04 May 2010

Freedom of Speech at Harvard

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Last year, a third-year Harvard Law Student sent a private email to two friends, continuing a dinner-table conversation about the genetic basis of (and possible racial differences in) intelligence.

She said:

I absolutely do not rule out the possibility that African Americans are, on average, genetically predisposed to be less intelligent. I could also obviously be convinced that by controlling for the right variables, we would see that they are, in fact, as intelligent as white people under the same circumstances. The fact is, some things are genetic. African Americans tend to have darker skin. Irish people are more likely to have red hair. (Now on to the more controversial:) Women tend to perform less well in math due at least in part to prenatal levels of testosterone, which also account for variations in mathematics performance within genders. This suggests to me that some part of intelligence is genetic, just like identical twins raised apart tend to have very similar IQs and just like I think my babies will be geniuses and beautiful individuals whether I raise them or give them to an orphanage in Nigeria. I don’t think it is that controversial of an opinion to say I think it is at least possible that African Americans are less intelligent on a genetic level, and I didn’t mean to shy away from that opinion at dinner.

I also don’t think that there are no cultural differences or that cultural differences are not likely the most important sources of disparate test scores (statistically, the measurable ones like income do account for some raw differences). I would just like some scientific data to disprove the genetic position, and it is often hard given difficult to quantify cultural aspects.

This young woman ought to have gotten away scot-free with saying the unsayable and thinking the unthinkable in private, but more recently she reproached one of those two friends about sleeping with another person’s boyfriend. Her interlocutor promised “to ruin her life,” and proceeded on a program of revenge worthy of the Jacobean Theater.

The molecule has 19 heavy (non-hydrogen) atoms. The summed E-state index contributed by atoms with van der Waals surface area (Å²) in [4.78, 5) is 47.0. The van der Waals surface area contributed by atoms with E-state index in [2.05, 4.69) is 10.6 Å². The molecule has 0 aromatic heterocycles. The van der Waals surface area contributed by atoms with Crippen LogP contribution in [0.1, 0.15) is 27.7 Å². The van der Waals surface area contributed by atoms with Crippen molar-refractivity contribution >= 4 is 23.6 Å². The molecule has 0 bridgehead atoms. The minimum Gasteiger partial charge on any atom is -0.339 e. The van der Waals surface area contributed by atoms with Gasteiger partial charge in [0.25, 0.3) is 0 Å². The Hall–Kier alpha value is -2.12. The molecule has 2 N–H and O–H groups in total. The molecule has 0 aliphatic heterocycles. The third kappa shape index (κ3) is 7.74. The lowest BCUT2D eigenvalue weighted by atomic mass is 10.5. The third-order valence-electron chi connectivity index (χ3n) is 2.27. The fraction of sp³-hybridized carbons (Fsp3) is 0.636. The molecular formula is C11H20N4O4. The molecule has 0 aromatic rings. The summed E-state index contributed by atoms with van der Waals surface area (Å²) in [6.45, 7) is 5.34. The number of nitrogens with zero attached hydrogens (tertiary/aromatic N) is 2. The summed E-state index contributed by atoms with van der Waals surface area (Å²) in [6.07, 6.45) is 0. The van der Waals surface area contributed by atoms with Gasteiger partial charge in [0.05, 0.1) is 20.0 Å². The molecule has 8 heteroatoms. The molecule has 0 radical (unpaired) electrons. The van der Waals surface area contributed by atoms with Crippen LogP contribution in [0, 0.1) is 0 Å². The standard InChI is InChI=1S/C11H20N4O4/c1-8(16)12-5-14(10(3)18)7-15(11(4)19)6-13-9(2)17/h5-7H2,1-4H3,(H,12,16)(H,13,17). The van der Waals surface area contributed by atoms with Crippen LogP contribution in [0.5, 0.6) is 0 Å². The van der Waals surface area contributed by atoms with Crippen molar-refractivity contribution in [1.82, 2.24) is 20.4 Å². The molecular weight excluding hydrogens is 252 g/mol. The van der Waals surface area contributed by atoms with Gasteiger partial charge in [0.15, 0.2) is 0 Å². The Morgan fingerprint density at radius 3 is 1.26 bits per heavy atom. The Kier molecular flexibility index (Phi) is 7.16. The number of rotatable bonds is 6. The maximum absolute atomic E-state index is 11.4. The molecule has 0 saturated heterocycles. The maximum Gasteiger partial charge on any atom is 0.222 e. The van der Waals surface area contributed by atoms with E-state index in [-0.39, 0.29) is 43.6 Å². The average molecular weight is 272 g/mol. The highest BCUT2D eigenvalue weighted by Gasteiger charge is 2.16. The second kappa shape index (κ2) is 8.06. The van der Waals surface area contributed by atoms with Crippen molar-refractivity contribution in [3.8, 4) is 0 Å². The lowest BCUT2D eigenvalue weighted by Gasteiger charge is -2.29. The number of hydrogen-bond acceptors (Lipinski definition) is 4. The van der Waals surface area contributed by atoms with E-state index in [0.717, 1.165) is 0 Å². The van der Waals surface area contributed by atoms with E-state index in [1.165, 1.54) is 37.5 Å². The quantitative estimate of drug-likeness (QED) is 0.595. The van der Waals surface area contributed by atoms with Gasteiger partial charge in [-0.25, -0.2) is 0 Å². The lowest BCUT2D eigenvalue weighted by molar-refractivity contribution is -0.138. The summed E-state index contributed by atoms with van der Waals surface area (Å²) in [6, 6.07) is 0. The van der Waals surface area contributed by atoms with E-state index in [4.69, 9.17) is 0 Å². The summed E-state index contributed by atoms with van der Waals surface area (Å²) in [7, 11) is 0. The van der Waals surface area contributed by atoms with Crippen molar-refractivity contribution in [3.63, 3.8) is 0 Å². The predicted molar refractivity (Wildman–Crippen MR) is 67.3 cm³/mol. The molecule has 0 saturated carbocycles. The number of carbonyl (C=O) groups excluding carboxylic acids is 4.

The vengeful strumpet forwarded the six-month-old email to members of the Harvard Black Law Student Association, who were definitely not amused.

Someone then passed it along to the legal blog Above the Law. Gawker and HuffPo picked up the story, and soon it was everywhere.

TaxProf has collected links.

Before very long, the Dean of Harvard Law School, Martha Minow was issuing official statements assuring Black law students that “Here at Harvard Law School, we are committed to preventing degradation of any individual or group, including race-based insensitivity or hostility.”

The PC-criminal, an editor at the Harvard Law Review, had already received a clerkship with colorful Ninth Circuit Judge Alex Kozinski. Indignant demands that her clerkship should be rescinded followed.

But they teach young people well at today’s elite schools. When you blot your copybook, it is still possible to save yourself by performing the appropriate prostrations and affirming loudly that the sun does move around the earth. Look at Bill Clinton.

Our guilty student did the necessary thing, she wrote a thoroughly PC letter of apology, and took complete responsibility. (laugh)

Boston Globe:

“I am deeply sorry for the pain caused by my e-mail. I never intended to cause any harm, and I am heartbroken and devastated by the harm that has ensued. I would give anything to take it back,’’ [Name withheld by me] said in the apology, obtained by the Globe.

“I emphatically do not believe that African-Americans are genetically inferior in any way. I understand why my words expressing even a doubt in that regard were and are offensive.’’ …

In her statement yesterday, Minow called the incident “sad and unfortunate’’ but said she was heartened by the student’s apology. She added: “We seek to encourage freedom of expression, but freedom of speech should be accompanied by responsibility.’’

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UPDATE: May 4:

Jonathan David Farley, Harvard ’91, Ph.D. Oxford ’95, reiterates his demand that the young lady be expelled and expresses the opinion that Eugene Volokh (who argued against her expulsion) should never have been admitted to the United States.

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